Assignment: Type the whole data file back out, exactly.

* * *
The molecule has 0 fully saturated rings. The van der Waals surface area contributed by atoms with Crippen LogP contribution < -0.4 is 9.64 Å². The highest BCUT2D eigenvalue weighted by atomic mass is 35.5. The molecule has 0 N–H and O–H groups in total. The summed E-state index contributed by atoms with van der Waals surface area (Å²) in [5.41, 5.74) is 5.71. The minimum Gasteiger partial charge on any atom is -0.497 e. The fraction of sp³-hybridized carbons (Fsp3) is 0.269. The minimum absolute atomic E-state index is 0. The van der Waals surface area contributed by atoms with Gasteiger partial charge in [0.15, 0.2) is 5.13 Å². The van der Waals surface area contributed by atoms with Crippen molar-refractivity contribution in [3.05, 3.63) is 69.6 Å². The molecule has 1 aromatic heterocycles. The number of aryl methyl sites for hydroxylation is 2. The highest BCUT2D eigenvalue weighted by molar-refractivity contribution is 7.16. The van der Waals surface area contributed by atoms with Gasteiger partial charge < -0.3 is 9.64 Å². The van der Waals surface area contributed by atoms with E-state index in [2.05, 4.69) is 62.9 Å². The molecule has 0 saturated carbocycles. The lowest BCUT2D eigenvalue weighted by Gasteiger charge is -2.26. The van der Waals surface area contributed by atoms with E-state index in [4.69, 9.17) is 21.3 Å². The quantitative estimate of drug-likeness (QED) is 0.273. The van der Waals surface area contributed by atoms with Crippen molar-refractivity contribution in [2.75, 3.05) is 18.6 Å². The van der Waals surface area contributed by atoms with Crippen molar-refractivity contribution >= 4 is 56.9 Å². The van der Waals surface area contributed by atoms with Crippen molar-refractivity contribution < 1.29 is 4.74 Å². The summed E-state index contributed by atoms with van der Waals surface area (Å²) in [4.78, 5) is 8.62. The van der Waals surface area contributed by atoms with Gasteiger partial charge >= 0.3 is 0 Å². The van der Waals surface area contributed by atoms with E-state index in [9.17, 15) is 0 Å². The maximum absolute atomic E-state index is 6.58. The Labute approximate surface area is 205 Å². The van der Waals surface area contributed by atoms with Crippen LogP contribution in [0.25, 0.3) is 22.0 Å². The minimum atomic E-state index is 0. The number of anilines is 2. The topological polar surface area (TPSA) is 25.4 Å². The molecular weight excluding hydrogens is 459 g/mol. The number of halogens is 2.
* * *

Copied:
The molecule has 0 fully saturated rings. The van der Waals surface area contributed by atoms with Crippen LogP contribution < -0.4 is 9.64 Å². The highest BCUT2D eigenvalue weighted by atomic mass is 35.5. The molecule has 0 N–H and O–H groups in total. The summed E-state index contributed by atoms with van der Waals surface area (Å²) in [5.41, 5.74) is 5.71. The minimum Gasteiger partial charge on any atom is -0.497 e. The fraction of sp³-hybridized carbons (Fsp3) is 0.269. The minimum absolute atomic E-state index is 0. The van der Waals surface area contributed by atoms with Gasteiger partial charge in [0.15, 0.2) is 5.13 Å². The van der Waals surface area contributed by atoms with Crippen molar-refractivity contribution in [3.05, 3.63) is 69.6 Å². The molecule has 1 aromatic heterocycles. The number of aryl methyl sites for hydroxylation is 2. The highest BCUT2D eigenvalue weighted by molar-refractivity contribution is 7.16. The van der Waals surface area contributed by atoms with Gasteiger partial charge < -0.3 is 9.64 Å². The van der Waals surface area contributed by atoms with E-state index in [2.05, 4.69) is 62.9 Å². The molecule has 0 saturated carbocycles. The lowest BCUT2D eigenvalue weighted by Gasteiger charge is -2.26. The van der Waals surface area contributed by atoms with E-state index in [4.69, 9.17) is 21.3 Å². The quantitative estimate of drug-likeness (QED) is 0.273. The van der Waals surface area contributed by atoms with Crippen molar-refractivity contribution in [2.75, 3.05) is 18.6 Å². The van der Waals surface area contributed by atoms with Crippen molar-refractivity contribution >= 4 is 56.9 Å². The van der Waals surface area contributed by atoms with Crippen molar-refractivity contribution < 1.29 is 4.74 Å². The summed E-state index contributed by atoms with van der Waals surface area (Å²) in [4.78, 5) is 8.62. The van der Waals surface area contributed by atoms with Gasteiger partial charge >= 0.3 is 0 Å². The van der Waals surface area contributed by atoms with E-state index in [9.17, 15) is 0 Å². The maximum absolute atomic E-state index is 6.58. The Labute approximate surface area is 205 Å². The van der Waals surface area contributed by atoms with Crippen LogP contribution in [0.25, 0.3) is 22.0 Å². The minimum atomic E-state index is 0. The number of anilines is 2. The topological polar surface area (TPSA) is 25.4 Å². The molecular weight excluding hydrogens is 459 g/mol. The number of halogens is 2.